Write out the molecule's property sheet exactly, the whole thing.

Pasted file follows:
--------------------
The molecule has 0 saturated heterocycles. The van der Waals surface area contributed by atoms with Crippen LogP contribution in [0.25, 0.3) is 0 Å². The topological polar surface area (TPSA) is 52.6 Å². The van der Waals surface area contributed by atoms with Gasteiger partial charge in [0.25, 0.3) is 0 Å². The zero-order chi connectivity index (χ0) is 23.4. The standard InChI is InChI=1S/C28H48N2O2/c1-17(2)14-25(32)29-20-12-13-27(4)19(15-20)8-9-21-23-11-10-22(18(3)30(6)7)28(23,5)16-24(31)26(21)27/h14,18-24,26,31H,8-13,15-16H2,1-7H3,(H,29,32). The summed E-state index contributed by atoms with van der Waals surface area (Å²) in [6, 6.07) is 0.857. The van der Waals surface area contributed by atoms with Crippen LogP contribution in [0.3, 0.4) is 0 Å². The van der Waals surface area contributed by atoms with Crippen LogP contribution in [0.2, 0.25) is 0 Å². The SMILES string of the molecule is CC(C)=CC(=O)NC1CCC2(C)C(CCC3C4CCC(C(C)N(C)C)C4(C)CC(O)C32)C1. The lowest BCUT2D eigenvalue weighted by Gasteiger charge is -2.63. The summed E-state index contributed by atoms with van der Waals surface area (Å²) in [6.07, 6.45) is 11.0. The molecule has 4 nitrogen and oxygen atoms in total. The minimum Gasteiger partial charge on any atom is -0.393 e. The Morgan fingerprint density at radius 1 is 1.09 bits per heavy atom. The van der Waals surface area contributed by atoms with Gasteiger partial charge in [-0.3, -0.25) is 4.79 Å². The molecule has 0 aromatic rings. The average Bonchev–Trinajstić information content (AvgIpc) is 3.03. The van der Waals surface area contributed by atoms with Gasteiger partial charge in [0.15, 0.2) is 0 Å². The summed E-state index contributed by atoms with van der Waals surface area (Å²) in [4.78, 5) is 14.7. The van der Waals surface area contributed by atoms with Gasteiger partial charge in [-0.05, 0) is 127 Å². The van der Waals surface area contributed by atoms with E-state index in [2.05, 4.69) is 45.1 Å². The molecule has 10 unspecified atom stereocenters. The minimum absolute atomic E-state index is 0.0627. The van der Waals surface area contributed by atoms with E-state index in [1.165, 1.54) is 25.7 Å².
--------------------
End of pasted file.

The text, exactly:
The molecule has 0 saturated heterocycles. The van der Waals surface area contributed by atoms with Crippen LogP contribution in [0.25, 0.3) is 0 Å². The topological polar surface area (TPSA) is 52.6 Å². The van der Waals surface area contributed by atoms with Gasteiger partial charge in [0.25, 0.3) is 0 Å². The zero-order chi connectivity index (χ0) is 23.4. The standard InChI is InChI=1S/C28H48N2O2/c1-17(2)14-25(32)29-20-12-13-27(4)19(15-20)8-9-21-23-11-10-22(18(3)30(6)7)28(23,5)16-24(31)26(21)27/h14,18-24,26,31H,8-13,15-16H2,1-7H3,(H,29,32). The summed E-state index contributed by atoms with van der Waals surface area (Å²) in [6, 6.07) is 0.857. The van der Waals surface area contributed by atoms with Crippen LogP contribution in [0.3, 0.4) is 0 Å². The van der Waals surface area contributed by atoms with Crippen LogP contribution in [0.2, 0.25) is 0 Å². The SMILES string of the molecule is CC(C)=CC(=O)NC1CCC2(C)C(CCC3C4CCC(C(C)N(C)C)C4(C)CC(O)C32)C1. The lowest BCUT2D eigenvalue weighted by Gasteiger charge is -2.63. The summed E-state index contributed by atoms with van der Waals surface area (Å²) in [6.07, 6.45) is 11.0. The molecule has 4 nitrogen and oxygen atoms in total. The minimum Gasteiger partial charge on any atom is -0.393 e. The Morgan fingerprint density at radius 1 is 1.09 bits per heavy atom. The van der Waals surface area contributed by atoms with Gasteiger partial charge in [-0.3, -0.25) is 4.79 Å². The molecule has 0 aromatic rings. The average Bonchev–Trinajstić information content (AvgIpc) is 3.03. The van der Waals surface area contributed by atoms with Gasteiger partial charge in [0.15, 0.2) is 0 Å². The summed E-state index contributed by atoms with van der Waals surface area (Å²) in [4.78, 5) is 14.7. The van der Waals surface area contributed by atoms with Gasteiger partial charge in [-0.05, 0) is 127 Å². The van der Waals surface area contributed by atoms with E-state index in [2.05, 4.69) is 45.1 Å². The molecule has 10 unspecified atom stereocenters. The minimum absolute atomic E-state index is 0.0627. The van der Waals surface area contributed by atoms with E-state index in [1.165, 1.54) is 25.7 Å².